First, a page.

But yes, I think it was the discipline of his brushstroke that first appealed to

me. Later came my appreciation for the sly emotional content. It is never

made explicit what the subjects are thinking; it is sort of subtly implied that

something(and Vermeer leaves it to the viewer to surmise what that "something"

is) is going on under the surface.

I mean, what is going on in "Girl with a Pearl Earring", eh? Each time I look at

that painting, I read something different in her face.

So yeah, Vermeer comes to mind readily as one of my favourite painters...is he

my favourite favourite? I don't know, as there are so many qualified contenders:

Van Gogh

Cezanne

Picasso...particularly his "Blue" period, the "Weeping Women" and the utter emotional

impact of "Guernica"

Monet

Seurat

Degas

If I were to think of more modern painters, the list would include Magritte,

Hopper, Tamara de Lempicka, Mondrian.

Edited by Strider
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i've been researching and writing a play on michelangelo for over 3 years. here's an example of the reason:

1pieta3.jpg

here is the laocoon, sculptor unknown unburied in rome while michelangelo was painting the sistine:

laocoon.jpg

one of my faves of dali:

DALIlightedgir.jpg

of course chagall:

chagal23.jpg

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My favorite is DaVinci because he was the "Renaissance man" - an artist, scientist, engineer, and inventor.

DaVinciMonaLisa.jpgDaVinciVitruvianMan.jpg

Edward Hopper - because his paintings depict the alienation of urban America. Nighthawks:

HopperNighthawks.jpg

The first painting that I fell in love with (and still have a sentimental love for to this day): Waterhouse's Hylas and the Nymphs

WaterhouseHylas.jpg

Edited by MadScreamingGallery
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The first painting that I fell in love with (and still have a sentimental love for to this day): Waterhouse's Hylas and the Nymphs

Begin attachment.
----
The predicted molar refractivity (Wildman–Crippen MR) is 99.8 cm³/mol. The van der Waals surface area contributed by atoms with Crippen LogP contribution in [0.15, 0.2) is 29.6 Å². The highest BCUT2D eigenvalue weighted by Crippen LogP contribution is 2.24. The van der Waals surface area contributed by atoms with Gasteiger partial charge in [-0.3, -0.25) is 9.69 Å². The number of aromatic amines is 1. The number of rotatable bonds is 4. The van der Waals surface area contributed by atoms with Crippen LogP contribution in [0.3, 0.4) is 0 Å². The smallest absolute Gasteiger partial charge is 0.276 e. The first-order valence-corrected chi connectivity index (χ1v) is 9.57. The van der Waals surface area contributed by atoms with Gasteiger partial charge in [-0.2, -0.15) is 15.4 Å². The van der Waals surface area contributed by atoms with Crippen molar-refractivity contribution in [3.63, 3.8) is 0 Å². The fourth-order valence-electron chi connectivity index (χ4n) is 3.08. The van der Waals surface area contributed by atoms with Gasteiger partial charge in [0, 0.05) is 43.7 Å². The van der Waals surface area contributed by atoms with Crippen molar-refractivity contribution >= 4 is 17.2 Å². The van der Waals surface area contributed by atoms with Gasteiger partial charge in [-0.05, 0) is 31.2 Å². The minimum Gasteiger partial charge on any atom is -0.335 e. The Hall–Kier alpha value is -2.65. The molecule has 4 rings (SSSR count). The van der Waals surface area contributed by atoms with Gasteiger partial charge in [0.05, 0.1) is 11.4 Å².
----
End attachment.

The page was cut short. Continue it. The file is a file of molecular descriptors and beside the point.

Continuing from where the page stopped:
WaterhouseHylas.jpg

i love waterhouse...here's another of his that i love:

waterhouse_i_am_half_sick_of_the_sh.jpg

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i love waterhouse...here's another of his that i love:

waterhouse_i_am_half_sick_of_the_sh.jpg

I do too! That is a beautiful painting. Do you remember a Waterhouse painting of a woman with symbols /sigils on her dress? I can't find it now - it's been a long time - but it used to remind me a bit of how Jimmy would have sigils sewn on his clothes.

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does that bother you?

That he was gay? Of course not! :lol: you mustn't see a lot of my posts around here... ;)

No it just annoys me when you have these great gay artists and some historians try to gloss over their sexuality because they don't want to admit that their beloved Tchaikovsky or Da Vinci was gay...

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That he was gay? Of course not! :lol: you mustn't see a lot of my posts around here... ;)

No it just annoys me when you have these great gay artists and some historians try to gloss over their sexuality because they don't want to admit that their beloved Tchaikovsky or Da Vinci was gay...

no, i haven't seen any of your posts concerning sexuality.

michelangelo was almost certainly gay, although the amount of sex he had was probably next to nothing if anything. however, i believe this artist was touched by grace and responded artistically to his calling-some of the greatest religious art of all-time.

his sexuality isn't a theme or subject of my play, however one only has to look at the body of work to see his fascination. it certainly won't be glossed over opening night.